Coroner's office 'whistleblower' files lawsuit

A whistleblower complaint against the Kitsap County Coroner’s office alleging misuse of funds and resources has escalated into a potentially costly situation for taxpayers.

Robert Darin Weaver, 37, of Bremerton, has filed a $1.8 million claim for damages against the county, his former employer, alleging he was penalized for pointing out agency waste and claiming that he was wrongfully accused of theft and other criminal action.

The county, for its part, claims that coroner Greg Sandstrom was justified in dismissing Weaver, whose job performance had been substandard for some time.

Further, the county last week filed a third-degree theft complaint against Weaver for theft of two cellular phones. Weaver’s attorney, Joan Mell, said the phones were missing due to a misunderstanding and they had been returned.

Mell called the criminal charges as “trumped up and frivolous” and claims they were filed in response to Weaver’s whistleblowing, a contention that Kitsap County Prosecuter Russ Hauge calls “nonsense.”

“We review every criminal referral very carefully,” he said. “We are convinced that a crime has been committed and the charge is an appropriate one.”

The claim, filed Nov. 4, represents a 90-day notice of Weaver’s intent, at which time he is allowed to file the suit. Before then, he is to appear next month in front of a Seattle administrative judge about the original allegations.

He also attended a complaint hearing held last Friday, where he appeared with his union representative and presented his case to Sandstrom.

The process requires that Sandstrom consider the material presented at the complaint meeting as possible path to reinstatement. If Sandstrom decides against this offer — he said that he was maintaining an open mind — the next step will be arbitration.

According to Mell, her client would welcome a reinstatement decision. However, they would still need to drop the criminal complaint and make some restitution. “He will have a lot of trouble working in law enforcement as long as he has this hanging over his head,” she said. “It doesn’t matter if he is found guilty or not, the fact that he was ever accused of stealing will damage his reputation.”

Weaver’s original complaint, filed Nov. 13, 2002, claimed he was seeking information about a company called NOMIS and its contract with the county.

He also said the office misused cellular phones and accused his superiors of harassing him once he brought these matters to the attention of his superiors.

Additionally, Weaver alleged improper application of overtime pay, conflict of interest between the coroner and the police department, and faulty reimbursement procedures.

After an investigation, the county commissioners passed judgment on May 20, saying they “did not find sufficient evidence to support your allegations of improper governmental action or retaliation.”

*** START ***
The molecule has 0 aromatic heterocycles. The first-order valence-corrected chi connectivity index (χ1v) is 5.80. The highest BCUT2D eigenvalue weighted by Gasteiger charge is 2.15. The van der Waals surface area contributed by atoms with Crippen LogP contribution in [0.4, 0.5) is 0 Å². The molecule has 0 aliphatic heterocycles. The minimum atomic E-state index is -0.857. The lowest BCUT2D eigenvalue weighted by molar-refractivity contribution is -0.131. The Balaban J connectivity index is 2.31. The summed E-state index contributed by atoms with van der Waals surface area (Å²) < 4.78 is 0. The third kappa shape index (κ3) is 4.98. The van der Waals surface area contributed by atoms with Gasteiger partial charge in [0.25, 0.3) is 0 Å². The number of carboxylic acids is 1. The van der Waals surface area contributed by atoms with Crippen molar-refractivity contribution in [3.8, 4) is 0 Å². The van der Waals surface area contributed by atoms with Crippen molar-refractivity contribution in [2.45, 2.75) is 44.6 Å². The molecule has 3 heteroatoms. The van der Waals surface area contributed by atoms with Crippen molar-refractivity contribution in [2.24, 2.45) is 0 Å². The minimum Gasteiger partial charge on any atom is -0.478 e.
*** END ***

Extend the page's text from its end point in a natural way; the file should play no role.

Counter to Weaver’s complaint, the coroner’s office accused him of stealing communications equipment, such as a radio battery and a cell phone. Weaver admits taking the battery but does not characterize it as “stealing.” He did exchange batteries with an identical radio he owned, but returned it when he was asked.

Kitsap Deputy Prosecutor Jacquelyn Aufder-heide, who represents the county in personnel matters, has been the point person for the county for the life of the case.

According to testimony, it was Aufderheide who attempted to “set up” Weaver with the note about the battery.

Aufderheide said that the case has so far consumed “an inordinate amount of time and money” in order to protect the county against Weaver’s charges. This includes the costs of two outside investigators to examine the original allegations as well as the funds needed to pay for an ongoing court case.

Even if the eventual court decision favors the county, it is unlikely it would be able to recover any of these funds, according to Aufderheide.

County Administrator Malcolm Fleming, who declined to comment on the case’s specifics, placed all these expenses in the context of doing business.

“We need to protect the rights of individuals and their right to make complaints,” he said. “If an employee thinks something wrong is going on, it should be investigated properly.”

While Weaver’s whistleblowing efforts have not benefitted him — he lost his job and is now gambling on his future in court — Fleming doesn’t feel that the situation will prevent others from going forward.

“It depends on the merits of the case,” he said. “People win and lose in court every day, and it doesn’t prevent them from going to court.”

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